It is well-known that the industry faces the significant challenge of decarbonizing its main processes that currently rely on heat produced with fossil fuels. These processes include drying, melting, sterilizing, reacting, and more, all of which require heat in the range of 160 to 550 °C. Collectively, these processes account for approximately 3% of global CO2 emissions. Industries such as food, textiles, paper, and chemicals are increasingly under pressure to decarbonize. Several technologies have emerged as potential solutions, but they are often quickly dismissed due to the real challenge not just being decarbonization, but finding a way to do so at the lowest possible cost to maintain profitability and competitiveness. This is where High-Temperature Heat Pumps (HTHP) come into play.
Heat pumps (HP) are not a new technology in the 21st century; they have been established for over 150 years and are widely used in the residential sector for heating and cooling. However, the industrial sector has been slow to adopt HP, and there are three primary reasons for this. Firstly, existing devices have physical limitations, with a limited temperature range (typically up to 140-160°C) and lift (the temperature gap between the HP's input and output), making them unsuitable for processes requiring higher heat levels. Secondly, high-temperature HPs are expensive and require high maintenance. Thirdly, industrial users lack visibility regarding future energy policies that could support their investment decisions in transitioning to this type of equipment. HTHP technology can potentially replace natural gas-fired boilers and dryers while addressing these barriers. Airthium's innovative heat pump technology efficiently converts electricity into heat, even up to 550°C, with high lift, low maintenance requirements, and without dependence on uncertain policies to remain cost-effective.
It is easy to understand that using green electricity instead of gas is a promising solution to decarbonize heat. However, it may not be immediately obvious that it can be economically efficient when comparing electricity and gas prices since, historically, gas prices have been lower than electricity prices. The average energy prices ratio for the last years varies between 0.95 and 4.77 in Europe, with Sweden having the lowest and the UK having the highest ratio  , and between 2.0 and 6.6 in the US, with Washington having the lowest and Vermont having the highest ratio  
It is important to note that energy prices are variable and subject to factors like seasonal variations, pipeline operations, and geopolitical issues for gas prices. Electricity prices, on the other hand, are influenced by real-time supply and demand and are determined by a merit order system, where the lowest cost producers are assigned first. This system affects wholesale market prices.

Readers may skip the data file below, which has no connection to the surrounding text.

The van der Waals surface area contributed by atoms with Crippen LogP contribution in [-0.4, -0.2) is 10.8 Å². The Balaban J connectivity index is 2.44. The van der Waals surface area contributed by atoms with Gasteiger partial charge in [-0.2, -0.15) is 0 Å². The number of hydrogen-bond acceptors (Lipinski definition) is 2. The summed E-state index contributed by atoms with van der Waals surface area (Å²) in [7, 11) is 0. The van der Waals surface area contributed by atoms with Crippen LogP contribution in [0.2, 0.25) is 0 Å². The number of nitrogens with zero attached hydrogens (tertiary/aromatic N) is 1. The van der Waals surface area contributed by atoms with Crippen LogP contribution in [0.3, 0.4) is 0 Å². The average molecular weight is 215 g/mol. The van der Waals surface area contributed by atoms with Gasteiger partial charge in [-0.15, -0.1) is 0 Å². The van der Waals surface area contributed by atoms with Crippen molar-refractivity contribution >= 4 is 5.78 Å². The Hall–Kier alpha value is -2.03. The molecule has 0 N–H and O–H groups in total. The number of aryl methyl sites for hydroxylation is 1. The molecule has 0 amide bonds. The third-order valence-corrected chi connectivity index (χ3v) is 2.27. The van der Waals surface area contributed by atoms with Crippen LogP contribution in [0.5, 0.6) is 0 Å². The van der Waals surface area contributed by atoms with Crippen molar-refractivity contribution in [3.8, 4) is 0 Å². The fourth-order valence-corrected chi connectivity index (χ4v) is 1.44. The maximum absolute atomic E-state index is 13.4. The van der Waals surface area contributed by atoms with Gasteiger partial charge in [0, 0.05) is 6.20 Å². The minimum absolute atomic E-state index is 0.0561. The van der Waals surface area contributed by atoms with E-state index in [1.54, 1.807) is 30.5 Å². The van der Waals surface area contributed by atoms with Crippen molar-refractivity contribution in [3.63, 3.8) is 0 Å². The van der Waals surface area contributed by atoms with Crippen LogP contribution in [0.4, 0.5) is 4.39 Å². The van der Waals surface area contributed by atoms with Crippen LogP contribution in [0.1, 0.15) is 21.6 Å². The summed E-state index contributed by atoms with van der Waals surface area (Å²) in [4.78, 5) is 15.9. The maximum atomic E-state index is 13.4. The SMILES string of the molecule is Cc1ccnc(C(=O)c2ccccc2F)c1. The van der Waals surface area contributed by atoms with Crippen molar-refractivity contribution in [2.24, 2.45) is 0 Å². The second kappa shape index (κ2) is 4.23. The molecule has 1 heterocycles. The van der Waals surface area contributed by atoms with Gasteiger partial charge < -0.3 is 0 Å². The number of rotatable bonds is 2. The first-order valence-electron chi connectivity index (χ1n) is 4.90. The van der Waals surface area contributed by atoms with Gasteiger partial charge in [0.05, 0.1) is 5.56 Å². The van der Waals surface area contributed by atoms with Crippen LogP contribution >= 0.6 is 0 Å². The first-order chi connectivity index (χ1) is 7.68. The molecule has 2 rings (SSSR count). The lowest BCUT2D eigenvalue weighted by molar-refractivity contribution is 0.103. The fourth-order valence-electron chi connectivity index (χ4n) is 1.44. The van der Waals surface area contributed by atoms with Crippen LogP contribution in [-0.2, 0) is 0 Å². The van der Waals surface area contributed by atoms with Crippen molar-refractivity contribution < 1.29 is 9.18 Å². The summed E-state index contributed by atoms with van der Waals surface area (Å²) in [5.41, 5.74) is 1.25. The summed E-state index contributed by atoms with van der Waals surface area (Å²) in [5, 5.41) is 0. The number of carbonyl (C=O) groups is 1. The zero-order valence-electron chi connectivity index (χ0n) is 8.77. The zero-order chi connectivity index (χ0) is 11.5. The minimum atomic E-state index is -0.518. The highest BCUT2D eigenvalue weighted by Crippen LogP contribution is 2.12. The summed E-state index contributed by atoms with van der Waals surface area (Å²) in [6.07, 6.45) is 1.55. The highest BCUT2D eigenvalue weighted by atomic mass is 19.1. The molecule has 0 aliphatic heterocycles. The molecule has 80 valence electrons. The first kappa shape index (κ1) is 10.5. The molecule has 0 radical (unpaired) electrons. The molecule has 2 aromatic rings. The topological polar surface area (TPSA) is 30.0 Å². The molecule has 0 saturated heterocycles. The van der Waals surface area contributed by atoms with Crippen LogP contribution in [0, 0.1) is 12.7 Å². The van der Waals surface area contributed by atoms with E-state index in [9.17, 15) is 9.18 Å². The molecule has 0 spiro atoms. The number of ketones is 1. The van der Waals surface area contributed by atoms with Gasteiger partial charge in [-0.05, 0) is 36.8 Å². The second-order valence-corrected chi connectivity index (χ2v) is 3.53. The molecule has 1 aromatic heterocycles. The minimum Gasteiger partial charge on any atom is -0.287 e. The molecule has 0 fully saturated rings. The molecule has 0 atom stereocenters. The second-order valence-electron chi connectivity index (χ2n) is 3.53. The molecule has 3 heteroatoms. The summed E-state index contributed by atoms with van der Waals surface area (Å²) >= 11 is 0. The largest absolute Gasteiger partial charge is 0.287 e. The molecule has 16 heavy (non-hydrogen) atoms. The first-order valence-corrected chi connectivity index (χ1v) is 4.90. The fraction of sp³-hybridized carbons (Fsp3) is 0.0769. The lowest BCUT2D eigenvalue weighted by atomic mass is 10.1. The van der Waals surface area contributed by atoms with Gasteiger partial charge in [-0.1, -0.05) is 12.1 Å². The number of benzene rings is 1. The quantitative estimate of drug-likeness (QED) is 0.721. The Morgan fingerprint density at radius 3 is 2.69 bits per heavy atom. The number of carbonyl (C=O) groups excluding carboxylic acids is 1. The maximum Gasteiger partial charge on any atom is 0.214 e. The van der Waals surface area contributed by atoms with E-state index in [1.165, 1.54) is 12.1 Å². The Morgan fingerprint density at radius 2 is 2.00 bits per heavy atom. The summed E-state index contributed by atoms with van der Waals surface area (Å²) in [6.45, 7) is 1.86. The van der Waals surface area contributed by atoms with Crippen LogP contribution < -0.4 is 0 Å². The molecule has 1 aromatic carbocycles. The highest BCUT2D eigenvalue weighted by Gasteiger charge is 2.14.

Before delving into the economics of our technology, to understand how the HTHP technology overcomes the energy price difference, let's begin by explaining what a heat pump is.
A heat pump (HP) is a thermal energy transfer device that efficiently transfers energy in the form of heat from one side of the system to the other through the compression and expansion of selected working fluids. The profitability of these devices is guaranteed by their high efficiency, measured in terms of the Coefficient Of Performance (COP). The COP represents the ratio of energy output to energy input, indicating how efficiently a heat pump operates. For example, a COP of 2 means that the HP generates 2 MWh of heat for every MWh of electricity input. In contrast, gas-fired boilers typically have lower efficiency, with values ranging between 0.8 and 0.95, meaning that they produce less heat for the same energy input.
With this in mind, we have structured our business model around selling heat to end-users in partnership with a financial entity. The end-users aim for heat prices lower than what they would pay for natural gas, the financial partner seeks an Internal Rate of Return (IRR) in the 8-13% range, and we need to ensure that we can sell the heat for at least the cost of production. Consequently, the profitability of an HP project depends on several variables. Those adding more sensitivity to the model can be categorized into energy costs and COP, as well as the machine's capital cost (CAPEX). Energy costs encompass both gas prices currently paid by industries for gas boilers and electricity prices for heat pump operation. These prices are external and often unpredictable. To facilitate the transition from fossil fuels to electricity at minimal additional cost, we consider gas prices in our heat price calculations. The COP, on the other hand, depends on various factors such as output temperature, waste heat availability, and other conditions. Electricity consumption is inversely proportional to COP. As for CAPEX, it is a variable that will evolve over time, initially high but expected to decrease due to standardization.